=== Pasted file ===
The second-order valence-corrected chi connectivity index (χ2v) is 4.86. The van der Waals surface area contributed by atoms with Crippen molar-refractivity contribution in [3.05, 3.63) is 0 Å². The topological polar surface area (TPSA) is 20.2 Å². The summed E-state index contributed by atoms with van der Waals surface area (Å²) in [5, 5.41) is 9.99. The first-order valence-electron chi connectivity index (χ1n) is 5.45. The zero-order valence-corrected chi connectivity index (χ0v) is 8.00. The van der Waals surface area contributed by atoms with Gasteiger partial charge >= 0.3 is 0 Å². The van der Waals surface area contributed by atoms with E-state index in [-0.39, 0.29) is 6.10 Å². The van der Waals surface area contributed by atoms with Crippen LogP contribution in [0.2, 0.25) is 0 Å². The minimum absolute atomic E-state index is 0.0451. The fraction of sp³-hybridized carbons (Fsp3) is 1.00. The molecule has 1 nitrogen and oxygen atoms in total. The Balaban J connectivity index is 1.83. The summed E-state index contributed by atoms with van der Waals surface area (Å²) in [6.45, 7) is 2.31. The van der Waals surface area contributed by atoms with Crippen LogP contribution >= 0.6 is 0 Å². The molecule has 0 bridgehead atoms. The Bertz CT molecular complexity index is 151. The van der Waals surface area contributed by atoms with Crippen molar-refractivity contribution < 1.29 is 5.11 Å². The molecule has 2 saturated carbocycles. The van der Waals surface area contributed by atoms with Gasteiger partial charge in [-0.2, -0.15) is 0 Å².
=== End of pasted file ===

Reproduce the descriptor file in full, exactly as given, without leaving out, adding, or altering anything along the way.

The second-order valence-corrected chi connectivity index (χ2v) is 4.86. The van der Waals surface area contributed by atoms with Crippen molar-refractivity contribution in [3.05, 3.63) is 0 Å². The topological polar surface area (TPSA) is 20.2 Å². The summed E-state index contributed by atoms with van der Waals surface area (Å²) in [5, 5.41) is 9.99. The first-order valence-electron chi connectivity index (χ1n) is 5.45. The zero-order valence-corrected chi connectivity index (χ0v) is 8.00. The van der Waals surface area contributed by atoms with Gasteiger partial charge >= 0.3 is 0 Å². The van der Waals surface area contributed by atoms with E-state index in [-0.39, 0.29) is 6.10 Å². The van der Waals surface area contributed by atoms with Crippen LogP contribution in [0.2, 0.25) is 0 Å². The minimum absolute atomic E-state index is 0.0451. The fraction of sp³-hybridized carbons (Fsp3) is 1.00. The molecule has 1 nitrogen and oxygen atoms in total. The Balaban J connectivity index is 1.83. The summed E-state index contributed by atoms with van der Waals surface area (Å²) in [6.45, 7) is 2.31. The van der Waals surface area contributed by atoms with Crippen LogP contribution >= 0.6 is 0 Å². The molecule has 0 bridgehead atoms. The Bertz CT molecular complexity index is 151. The van der Waals surface area contributed by atoms with Crippen molar-refractivity contribution < 1.29 is 5.11 Å². The molecule has 2 saturated carbocycles. The van der Waals surface area contributed by atoms with Gasteiger partial charge in [-0.2, -0.15) is 0 Å².